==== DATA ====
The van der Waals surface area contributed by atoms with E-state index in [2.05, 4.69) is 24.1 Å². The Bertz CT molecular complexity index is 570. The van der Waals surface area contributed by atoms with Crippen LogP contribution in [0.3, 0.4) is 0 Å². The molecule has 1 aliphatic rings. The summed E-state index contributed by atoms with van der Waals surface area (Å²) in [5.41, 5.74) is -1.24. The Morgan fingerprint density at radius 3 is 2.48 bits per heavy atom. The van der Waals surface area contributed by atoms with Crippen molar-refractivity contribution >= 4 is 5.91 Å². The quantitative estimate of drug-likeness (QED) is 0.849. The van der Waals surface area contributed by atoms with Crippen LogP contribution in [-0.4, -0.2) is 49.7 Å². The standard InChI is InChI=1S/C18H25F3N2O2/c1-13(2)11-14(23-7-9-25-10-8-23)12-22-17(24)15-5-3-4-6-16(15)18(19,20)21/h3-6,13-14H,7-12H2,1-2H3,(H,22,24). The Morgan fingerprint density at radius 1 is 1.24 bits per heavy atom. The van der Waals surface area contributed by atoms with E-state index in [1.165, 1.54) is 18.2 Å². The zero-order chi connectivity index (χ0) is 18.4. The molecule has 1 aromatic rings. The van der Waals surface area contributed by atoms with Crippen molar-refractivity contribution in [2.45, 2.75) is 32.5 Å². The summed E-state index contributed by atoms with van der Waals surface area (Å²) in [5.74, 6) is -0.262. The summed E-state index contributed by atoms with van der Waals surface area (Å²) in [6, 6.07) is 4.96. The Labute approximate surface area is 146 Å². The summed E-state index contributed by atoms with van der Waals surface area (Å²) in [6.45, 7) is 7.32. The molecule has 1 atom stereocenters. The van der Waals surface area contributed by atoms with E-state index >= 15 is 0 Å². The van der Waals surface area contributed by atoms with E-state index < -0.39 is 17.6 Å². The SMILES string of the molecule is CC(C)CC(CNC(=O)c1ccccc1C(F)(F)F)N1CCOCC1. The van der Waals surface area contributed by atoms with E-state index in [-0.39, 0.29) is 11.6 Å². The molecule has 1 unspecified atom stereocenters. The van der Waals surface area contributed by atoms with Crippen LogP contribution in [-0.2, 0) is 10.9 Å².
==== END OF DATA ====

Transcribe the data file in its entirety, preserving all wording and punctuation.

The van der Waals surface area contributed by atoms with E-state index in [2.05, 4.69) is 24.1 Å². The Bertz CT molecular complexity index is 570. The van der Waals surface area contributed by atoms with Crippen LogP contribution in [0.3, 0.4) is 0 Å². The molecule has 1 aliphatic rings. The summed E-state index contributed by atoms with van der Waals surface area (Å²) in [5.41, 5.74) is -1.24. The Morgan fingerprint density at radius 3 is 2.48 bits per heavy atom. The van der Waals surface area contributed by atoms with Crippen molar-refractivity contribution >= 4 is 5.91 Å². The quantitative estimate of drug-likeness (QED) is 0.849. The van der Waals surface area contributed by atoms with Crippen LogP contribution in [-0.4, -0.2) is 49.7 Å². The standard InChI is InChI=1S/C18H25F3N2O2/c1-13(2)11-14(23-7-9-25-10-8-23)12-22-17(24)15-5-3-4-6-16(15)18(19,20)21/h3-6,13-14H,7-12H2,1-2H3,(H,22,24). The Morgan fingerprint density at radius 1 is 1.24 bits per heavy atom. The van der Waals surface area contributed by atoms with E-state index in [1.165, 1.54) is 18.2 Å². The zero-order chi connectivity index (χ0) is 18.4. The molecule has 1 aromatic rings. The van der Waals surface area contributed by atoms with Crippen molar-refractivity contribution in [2.45, 2.75) is 32.5 Å². The summed E-state index contributed by atoms with van der Waals surface area (Å²) in [5.74, 6) is -0.262. The summed E-state index contributed by atoms with van der Waals surface area (Å²) in [6, 6.07) is 4.96. The Labute approximate surface area is 146 Å². The summed E-state index contributed by atoms with van der Waals surface area (Å²) in [6.45, 7) is 7.32. The molecule has 1 atom stereocenters. The van der Waals surface area contributed by atoms with E-state index >= 15 is 0 Å². The van der Waals surface area contributed by atoms with E-state index < -0.39 is 17.6 Å². The SMILES string of the molecule is CC(C)CC(CNC(=O)c1ccccc1C(F)(F)F)N1CCOCC1. The van der Waals surface area contributed by atoms with E-state index in [-0.39, 0.29) is 11.6 Å². The molecule has 1 unspecified atom stereocenters. The van der Waals surface area contributed by atoms with Crippen LogP contribution in [-0.2, 0) is 10.9 Å².